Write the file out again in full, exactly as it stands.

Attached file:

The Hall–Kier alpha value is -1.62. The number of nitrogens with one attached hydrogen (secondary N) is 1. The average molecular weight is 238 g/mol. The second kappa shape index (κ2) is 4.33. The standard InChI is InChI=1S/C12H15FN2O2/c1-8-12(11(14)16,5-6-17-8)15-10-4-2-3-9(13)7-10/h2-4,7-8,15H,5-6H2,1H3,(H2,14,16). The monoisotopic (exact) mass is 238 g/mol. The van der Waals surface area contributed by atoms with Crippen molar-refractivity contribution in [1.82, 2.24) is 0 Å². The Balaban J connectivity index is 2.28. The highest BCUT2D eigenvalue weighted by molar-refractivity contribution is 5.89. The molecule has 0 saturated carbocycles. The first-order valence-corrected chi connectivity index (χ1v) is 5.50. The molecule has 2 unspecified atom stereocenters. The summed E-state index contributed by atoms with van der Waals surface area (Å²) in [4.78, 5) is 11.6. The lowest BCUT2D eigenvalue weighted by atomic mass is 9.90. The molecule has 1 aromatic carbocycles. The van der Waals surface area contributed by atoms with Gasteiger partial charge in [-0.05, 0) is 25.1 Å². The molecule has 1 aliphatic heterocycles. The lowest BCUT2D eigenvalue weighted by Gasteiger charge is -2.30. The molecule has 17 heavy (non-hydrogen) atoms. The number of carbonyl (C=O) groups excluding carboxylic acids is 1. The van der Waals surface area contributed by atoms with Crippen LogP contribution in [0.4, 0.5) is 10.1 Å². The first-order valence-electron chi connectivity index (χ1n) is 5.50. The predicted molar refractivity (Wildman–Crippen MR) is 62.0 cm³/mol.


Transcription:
The Hall–Kier alpha value is -1.62. The number of nitrogens with one attached hydrogen (secondary N) is 1. The average molecular weight is 238 g/mol. The second kappa shape index (κ2) is 4.33. The standard InChI is InChI=1S/C12H15FN2O2/c1-8-12(11(14)16,5-6-17-8)15-10-4-2-3-9(13)7-10/h2-4,7-8,15H,5-6H2,1H3,(H2,14,16). The monoisotopic (exact) mass is 238 g/mol. The van der Waals surface area contributed by atoms with Crippen molar-refractivity contribution in [1.82, 2.24) is 0 Å². The Balaban J connectivity index is 2.28. The highest BCUT2D eigenvalue weighted by molar-refractivity contribution is 5.89. The molecule has 0 saturated carbocycles. The first-order valence-corrected chi connectivity index (χ1v) is 5.50. The molecule has 2 unspecified atom stereocenters. The summed E-state index contributed by atoms with van der Waals surface area (Å²) in [4.78, 5) is 11.6. The lowest BCUT2D eigenvalue weighted by atomic mass is 9.90. The molecule has 1 aromatic carbocycles. The van der Waals surface area contributed by atoms with Gasteiger partial charge in [-0.05, 0) is 25.1 Å². The molecule has 1 aliphatic heterocycles. The lowest BCUT2D eigenvalue weighted by Gasteiger charge is -2.30. The molecule has 17 heavy (non-hydrogen) atoms. The number of carbonyl (C=O) groups excluding carboxylic acids is 1. The van der Waals surface area contributed by atoms with Crippen LogP contribution in [0.4, 0.5) is 10.1 Å². The first-order valence-electron chi connectivity index (χ1n) is 5.50. The predicted molar refractivity (Wildman–Crippen MR) is 62.0 cm³/mol.